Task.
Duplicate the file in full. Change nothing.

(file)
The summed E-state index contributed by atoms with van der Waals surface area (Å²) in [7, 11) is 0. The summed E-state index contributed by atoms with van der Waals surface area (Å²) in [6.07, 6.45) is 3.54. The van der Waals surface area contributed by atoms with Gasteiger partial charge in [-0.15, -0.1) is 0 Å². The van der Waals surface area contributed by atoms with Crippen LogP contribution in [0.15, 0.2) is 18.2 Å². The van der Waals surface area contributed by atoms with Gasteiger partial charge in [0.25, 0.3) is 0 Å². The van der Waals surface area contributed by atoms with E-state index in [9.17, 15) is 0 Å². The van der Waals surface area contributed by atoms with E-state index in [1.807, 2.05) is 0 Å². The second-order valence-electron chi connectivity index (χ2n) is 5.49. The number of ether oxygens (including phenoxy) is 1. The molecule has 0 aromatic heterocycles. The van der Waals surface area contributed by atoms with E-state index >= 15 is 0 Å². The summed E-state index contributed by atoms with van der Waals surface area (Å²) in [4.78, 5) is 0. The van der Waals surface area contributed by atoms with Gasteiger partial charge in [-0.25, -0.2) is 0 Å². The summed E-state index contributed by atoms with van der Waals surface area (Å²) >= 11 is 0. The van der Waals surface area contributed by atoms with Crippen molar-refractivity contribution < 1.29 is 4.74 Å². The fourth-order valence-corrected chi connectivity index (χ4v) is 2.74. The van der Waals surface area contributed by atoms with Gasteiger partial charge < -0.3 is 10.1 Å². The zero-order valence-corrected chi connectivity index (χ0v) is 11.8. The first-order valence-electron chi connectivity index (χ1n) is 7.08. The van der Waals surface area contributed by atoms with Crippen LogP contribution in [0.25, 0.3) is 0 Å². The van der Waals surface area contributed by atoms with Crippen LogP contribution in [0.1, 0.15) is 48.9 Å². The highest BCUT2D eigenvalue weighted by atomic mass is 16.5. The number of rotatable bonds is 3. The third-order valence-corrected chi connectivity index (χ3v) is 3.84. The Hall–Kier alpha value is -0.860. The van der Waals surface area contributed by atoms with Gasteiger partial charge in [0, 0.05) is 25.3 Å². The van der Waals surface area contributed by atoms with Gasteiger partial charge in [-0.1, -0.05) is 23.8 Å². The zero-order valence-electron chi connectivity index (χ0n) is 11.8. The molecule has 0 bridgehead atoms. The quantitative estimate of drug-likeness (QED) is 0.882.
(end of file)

The summed E-state index contributed by atoms with van der Waals surface area (Å²) in [7, 11) is 0. The summed E-state index contributed by atoms with van der Waals surface area (Å²) in [6.07, 6.45) is 3.54. The van der Waals surface area contributed by atoms with Gasteiger partial charge in [-0.15, -0.1) is 0 Å². The van der Waals surface area contributed by atoms with Crippen LogP contribution in [0.15, 0.2) is 18.2 Å². The van der Waals surface area contributed by atoms with Gasteiger partial charge in [0.25, 0.3) is 0 Å². The van der Waals surface area contributed by atoms with E-state index in [9.17, 15) is 0 Å². The van der Waals surface area contributed by atoms with E-state index in [1.807, 2.05) is 0 Å². The second-order valence-electron chi connectivity index (χ2n) is 5.49. The number of ether oxygens (including phenoxy) is 1. The molecule has 0 aromatic heterocycles. The van der Waals surface area contributed by atoms with E-state index >= 15 is 0 Å². The summed E-state index contributed by atoms with van der Waals surface area (Å²) in [4.78, 5) is 0. The van der Waals surface area contributed by atoms with Gasteiger partial charge in [-0.25, -0.2) is 0 Å². The summed E-state index contributed by atoms with van der Waals surface area (Å²) >= 11 is 0. The van der Waals surface area contributed by atoms with Crippen molar-refractivity contribution < 1.29 is 4.74 Å². The fourth-order valence-corrected chi connectivity index (χ4v) is 2.74. The van der Waals surface area contributed by atoms with Gasteiger partial charge < -0.3 is 10.1 Å². The zero-order valence-corrected chi connectivity index (χ0v) is 11.8. The first-order valence-electron chi connectivity index (χ1n) is 7.08. The van der Waals surface area contributed by atoms with Crippen LogP contribution in [0.25, 0.3) is 0 Å². The van der Waals surface area contributed by atoms with Crippen LogP contribution in [0.1, 0.15) is 48.9 Å². The highest BCUT2D eigenvalue weighted by atomic mass is 16.5. The number of rotatable bonds is 3. The third-order valence-corrected chi connectivity index (χ3v) is 3.84. The Hall–Kier alpha value is -0.860. The van der Waals surface area contributed by atoms with Gasteiger partial charge in [0, 0.05) is 25.3 Å². The van der Waals surface area contributed by atoms with Gasteiger partial charge in [-0.1, -0.05) is 23.8 Å². The zero-order valence-electron chi connectivity index (χ0n) is 11.8. The molecule has 0 bridgehead atoms. The quantitative estimate of drug-likeness (QED) is 0.882.